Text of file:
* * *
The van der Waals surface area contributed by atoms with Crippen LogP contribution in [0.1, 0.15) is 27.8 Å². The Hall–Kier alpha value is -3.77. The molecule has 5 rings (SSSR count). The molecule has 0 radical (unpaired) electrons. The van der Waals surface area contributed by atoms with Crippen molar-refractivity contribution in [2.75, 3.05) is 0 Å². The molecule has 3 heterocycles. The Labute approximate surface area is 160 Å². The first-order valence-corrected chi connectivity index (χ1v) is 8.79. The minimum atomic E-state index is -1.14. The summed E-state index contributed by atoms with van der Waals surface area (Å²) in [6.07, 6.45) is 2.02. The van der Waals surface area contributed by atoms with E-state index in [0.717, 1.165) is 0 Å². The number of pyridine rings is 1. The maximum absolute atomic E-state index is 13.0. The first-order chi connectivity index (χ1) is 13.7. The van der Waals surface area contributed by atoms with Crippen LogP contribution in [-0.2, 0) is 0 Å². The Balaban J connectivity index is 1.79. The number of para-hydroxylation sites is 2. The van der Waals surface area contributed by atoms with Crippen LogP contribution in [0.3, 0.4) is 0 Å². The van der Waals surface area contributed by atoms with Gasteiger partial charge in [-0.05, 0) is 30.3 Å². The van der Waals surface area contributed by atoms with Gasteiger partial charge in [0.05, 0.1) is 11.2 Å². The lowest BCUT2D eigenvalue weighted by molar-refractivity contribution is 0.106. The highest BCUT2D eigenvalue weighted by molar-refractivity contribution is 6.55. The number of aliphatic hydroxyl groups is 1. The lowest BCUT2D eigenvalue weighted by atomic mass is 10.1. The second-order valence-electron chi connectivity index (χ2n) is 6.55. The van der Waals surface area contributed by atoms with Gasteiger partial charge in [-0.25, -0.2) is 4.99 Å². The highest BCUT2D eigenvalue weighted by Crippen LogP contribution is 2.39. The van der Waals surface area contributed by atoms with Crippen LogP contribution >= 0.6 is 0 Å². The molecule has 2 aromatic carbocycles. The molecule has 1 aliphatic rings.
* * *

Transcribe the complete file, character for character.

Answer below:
The van der Waals surface area contributed by atoms with Crippen LogP contribution in [0.1, 0.15) is 27.8 Å². The Hall–Kier alpha value is -3.77. The molecule has 5 rings (SSSR count). The molecule has 0 radical (unpaired) electrons. The van der Waals surface area contributed by atoms with Crippen molar-refractivity contribution in [2.75, 3.05) is 0 Å². The molecule has 3 heterocycles. The Labute approximate surface area is 160 Å². The first-order valence-corrected chi connectivity index (χ1v) is 8.79. The minimum atomic E-state index is -1.14. The summed E-state index contributed by atoms with van der Waals surface area (Å²) in [6.07, 6.45) is 2.02. The van der Waals surface area contributed by atoms with E-state index in [0.717, 1.165) is 0 Å². The number of pyridine rings is 1. The maximum absolute atomic E-state index is 13.0. The first-order chi connectivity index (χ1) is 13.7. The van der Waals surface area contributed by atoms with Crippen LogP contribution in [-0.2, 0) is 0 Å². The Balaban J connectivity index is 1.79. The number of para-hydroxylation sites is 2. The van der Waals surface area contributed by atoms with Crippen LogP contribution in [0.3, 0.4) is 0 Å². The van der Waals surface area contributed by atoms with Gasteiger partial charge in [-0.05, 0) is 30.3 Å². The van der Waals surface area contributed by atoms with Gasteiger partial charge in [0.05, 0.1) is 11.2 Å². The lowest BCUT2D eigenvalue weighted by molar-refractivity contribution is 0.106. The highest BCUT2D eigenvalue weighted by molar-refractivity contribution is 6.55. The number of aliphatic hydroxyl groups is 1. The lowest BCUT2D eigenvalue weighted by atomic mass is 10.1. The second-order valence-electron chi connectivity index (χ2n) is 6.55. The van der Waals surface area contributed by atoms with Gasteiger partial charge in [-0.25, -0.2) is 4.99 Å². The highest BCUT2D eigenvalue weighted by Crippen LogP contribution is 2.39. The van der Waals surface area contributed by atoms with Crippen LogP contribution >= 0.6 is 0 Å². The molecule has 2 aromatic carbocycles. The molecule has 1 aliphatic rings.